The court excluded the correspondence, finding it irrelevant since it was not "made by someone who matters to the case" and the transcript then reveals a four-page colloquy in which the parties argue about the issue with the judge. Plaintiffs' main basis for urging admission of the Hunt letter was that it tended to show Hunt's own intent to monopolize, the suggestion being that this view should also be attributed to the firm that Hunt formed (apparently later) which became an operator/investor and defendant in the case. On this appeal, plaintiffs switch grounds and urge that the Hunt letter and Abbott's reply as well were evidence of plaintiffs' proposed market definition.
Whether the evidence should have been admitted to show intent on the attempt to monopolize claim is a nice issue but irrelevant here since the jury resolved the case on market definition grounds. Plaintiffs' present claim that the evidence should have been admitted to bolster their market theory and show the existence of monopoly power founders because it was never offered for that purpose. See United States v. Josleyn, 206 F.3d 144, 154 (1st Cir. 2000). Further, although no hearsay objection was made, an interesting question remains whether Hunt's statement as a prospective investor is properly admissible for either purpose as an admission of the defendant firm that Hunt later helped form. Fed.R.Evid. 801(d) (2).
As to Abbott's letter, it appears from the transcript that the court was prepared to consider admitting the letter without the Hunt document but plaintiffs' counsel understandably demurred. Abbott's statements are quite tame (the first suggests a lack of market power as to quality players and the second was "for modeling purposes"). Plaintiffs' further suggestion — that Abbott was adopting on behalf of MLS whatever was said in the Hunt letter — is a stretch that the language of the letter does not support.
Further, any error was harmless. Players were allowed to introduce numerous other documents, authored by MLS itself, expressing virtually the same opinions. For example, players were allowed to introduce a November 1995 offering memorandum, in which MLS admits that it "does not view [the Division I and Division II or indoor soccer leagues] as significant competition."13 And at trial, players' economic expert, Roger Noll, relied on these documents to support his testimony and conclusions. The excluded correspondence was thus redundant and could hardly have changed the outcome.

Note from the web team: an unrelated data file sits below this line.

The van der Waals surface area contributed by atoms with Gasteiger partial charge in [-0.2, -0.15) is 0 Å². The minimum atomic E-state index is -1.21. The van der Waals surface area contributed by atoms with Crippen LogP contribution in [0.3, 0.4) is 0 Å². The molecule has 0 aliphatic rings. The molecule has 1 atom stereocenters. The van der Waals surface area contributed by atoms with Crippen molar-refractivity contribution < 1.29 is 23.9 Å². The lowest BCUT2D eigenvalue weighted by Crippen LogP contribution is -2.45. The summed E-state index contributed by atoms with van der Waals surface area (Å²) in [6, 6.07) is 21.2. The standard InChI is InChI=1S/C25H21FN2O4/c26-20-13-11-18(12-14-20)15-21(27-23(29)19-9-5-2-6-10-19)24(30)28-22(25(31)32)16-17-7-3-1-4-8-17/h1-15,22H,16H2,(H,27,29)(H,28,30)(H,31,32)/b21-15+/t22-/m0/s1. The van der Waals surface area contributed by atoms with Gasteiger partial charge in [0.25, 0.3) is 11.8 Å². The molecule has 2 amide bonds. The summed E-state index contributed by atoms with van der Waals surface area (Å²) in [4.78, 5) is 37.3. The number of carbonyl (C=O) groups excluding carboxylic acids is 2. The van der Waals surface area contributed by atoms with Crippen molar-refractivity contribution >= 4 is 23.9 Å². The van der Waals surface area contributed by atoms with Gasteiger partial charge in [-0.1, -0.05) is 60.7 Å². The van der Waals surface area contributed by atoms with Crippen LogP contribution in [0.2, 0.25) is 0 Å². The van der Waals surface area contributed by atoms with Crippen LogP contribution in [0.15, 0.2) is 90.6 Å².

The next piece of evidence is a March 1994 internal memorandum written by two employees of the investment firm Donaldson, Lufkin & Jenrette ("DLJ"). MLS's promoters had approached DLJ to act as its financial advisor. In the memo, the DLJ employees conclude that MLS has favorable prospects for success, noting, inter alia, that the league will "be able to operate with a strict salary cap," and that there "is a plentiful supply of good American players that have limited professional opportunities to play elsewhere."
The court excluded the memo, first, on hearsay grounds, since it was unclear whether an agency relationship existed at the time the memo was drafted and whether its contents were within the scope of the agency, Fed.R.Evid. 801(d) (2) (D); and second, on relevance grounds, since the views were not attributable to MLS. On appeal, plaintiffs simply do not respond to the claim that at the time the statement was made, DLJ was an independent contractor and not an agent of MLS. See Merrick v. Farmers Ins. Group, 892 F.2d 1434, 1440 (9th Cir. 1990).
In all events, the other documents discussed above which were introduced into evidence contained virtually identical statements penned by MLS itself attesting to MLS's early view that competition in the market was limited. And the DLJ memo, while helpful to players' cause, was hardly dispositive; it addressed only the opportunities of American soccer players and said nothing about the 40% of MLS players who have foreign or dual citizenship and yet are part of plaintiffs' class. By contrast, MLS's own statements which were introduced were more helpful to plaintiffs.
Next, players claim the court erred in permitting a defense witness, Neil Farnsworth, co-owner of a Seattle Division II professional soccer team, to testify that he was competing with MLS for two specific players, while refusing to identify the players by name on "confidentiality" grounds.
At trial, Farnsworth testified that:
We compete with MLS for players every day. We have a situation right now where I have one player that is being courted by MLS. He's rejected one offer by MLS now to stay with us.
. . .
We also have a player from MLS that has played in MLS for probably four years that has contacted us for next season expressing an interest to play for us and then play indoor in addition to playing for us, instead of playing for MLS.